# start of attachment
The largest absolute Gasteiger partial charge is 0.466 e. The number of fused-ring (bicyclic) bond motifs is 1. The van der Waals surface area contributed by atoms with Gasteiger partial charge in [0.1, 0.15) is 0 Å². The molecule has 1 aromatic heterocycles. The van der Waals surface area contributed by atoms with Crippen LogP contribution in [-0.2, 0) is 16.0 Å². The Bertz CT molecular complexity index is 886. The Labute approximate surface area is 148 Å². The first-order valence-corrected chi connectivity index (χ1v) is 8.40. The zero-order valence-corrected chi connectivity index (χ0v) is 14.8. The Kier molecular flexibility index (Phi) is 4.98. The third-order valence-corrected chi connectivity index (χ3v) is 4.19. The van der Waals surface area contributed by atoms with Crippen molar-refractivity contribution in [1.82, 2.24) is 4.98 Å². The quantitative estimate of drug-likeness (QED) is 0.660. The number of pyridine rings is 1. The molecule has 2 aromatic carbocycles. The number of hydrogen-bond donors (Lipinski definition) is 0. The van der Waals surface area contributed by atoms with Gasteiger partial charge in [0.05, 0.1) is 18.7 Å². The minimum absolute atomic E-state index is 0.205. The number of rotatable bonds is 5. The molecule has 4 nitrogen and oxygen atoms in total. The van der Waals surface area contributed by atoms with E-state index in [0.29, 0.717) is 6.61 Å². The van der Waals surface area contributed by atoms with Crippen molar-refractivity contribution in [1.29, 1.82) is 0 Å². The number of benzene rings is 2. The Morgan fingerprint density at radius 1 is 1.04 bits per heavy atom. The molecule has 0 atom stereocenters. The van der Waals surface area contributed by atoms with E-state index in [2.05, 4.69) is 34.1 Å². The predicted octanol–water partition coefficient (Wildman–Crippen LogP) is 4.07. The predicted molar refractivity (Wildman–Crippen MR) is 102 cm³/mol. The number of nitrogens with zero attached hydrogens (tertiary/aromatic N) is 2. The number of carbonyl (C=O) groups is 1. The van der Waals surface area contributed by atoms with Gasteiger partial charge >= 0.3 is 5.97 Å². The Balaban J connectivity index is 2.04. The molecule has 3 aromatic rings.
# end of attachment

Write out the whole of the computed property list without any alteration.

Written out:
The largest absolute Gasteiger partial charge is 0.466 e. The number of fused-ring (bicyclic) bond motifs is 1. The van der Waals surface area contributed by atoms with Gasteiger partial charge in [0.1, 0.15) is 0 Å². The molecule has 1 aromatic heterocycles. The van der Waals surface area contributed by atoms with Crippen LogP contribution in [-0.2, 0) is 16.0 Å². The Bertz CT molecular complexity index is 886. The Labute approximate surface area is 148 Å². The first-order valence-corrected chi connectivity index (χ1v) is 8.40. The zero-order valence-corrected chi connectivity index (χ0v) is 14.8. The Kier molecular flexibility index (Phi) is 4.98. The third-order valence-corrected chi connectivity index (χ3v) is 4.19. The van der Waals surface area contributed by atoms with Crippen molar-refractivity contribution in [1.82, 2.24) is 4.98 Å². The quantitative estimate of drug-likeness (QED) is 0.660. The number of pyridine rings is 1. The molecule has 2 aromatic carbocycles. The number of hydrogen-bond donors (Lipinski definition) is 0. The van der Waals surface area contributed by atoms with Gasteiger partial charge in [0.05, 0.1) is 18.7 Å². The minimum absolute atomic E-state index is 0.205. The number of rotatable bonds is 5. The molecule has 4 nitrogen and oxygen atoms in total. The van der Waals surface area contributed by atoms with E-state index in [0.29, 0.717) is 6.61 Å². The van der Waals surface area contributed by atoms with Crippen molar-refractivity contribution in [1.29, 1.82) is 0 Å². The number of benzene rings is 2. The Morgan fingerprint density at radius 1 is 1.04 bits per heavy atom. The molecule has 0 atom stereocenters. The van der Waals surface area contributed by atoms with E-state index in [2.05, 4.69) is 34.1 Å². The predicted octanol–water partition coefficient (Wildman–Crippen LogP) is 4.07. The predicted molar refractivity (Wildman–Crippen MR) is 102 cm³/mol. The number of nitrogens with zero attached hydrogens (tertiary/aromatic N) is 2. The number of carbonyl (C=O) groups is 1. The van der Waals surface area contributed by atoms with Gasteiger partial charge >= 0.3 is 5.97 Å². The Balaban J connectivity index is 2.04. The molecule has 3 aromatic rings.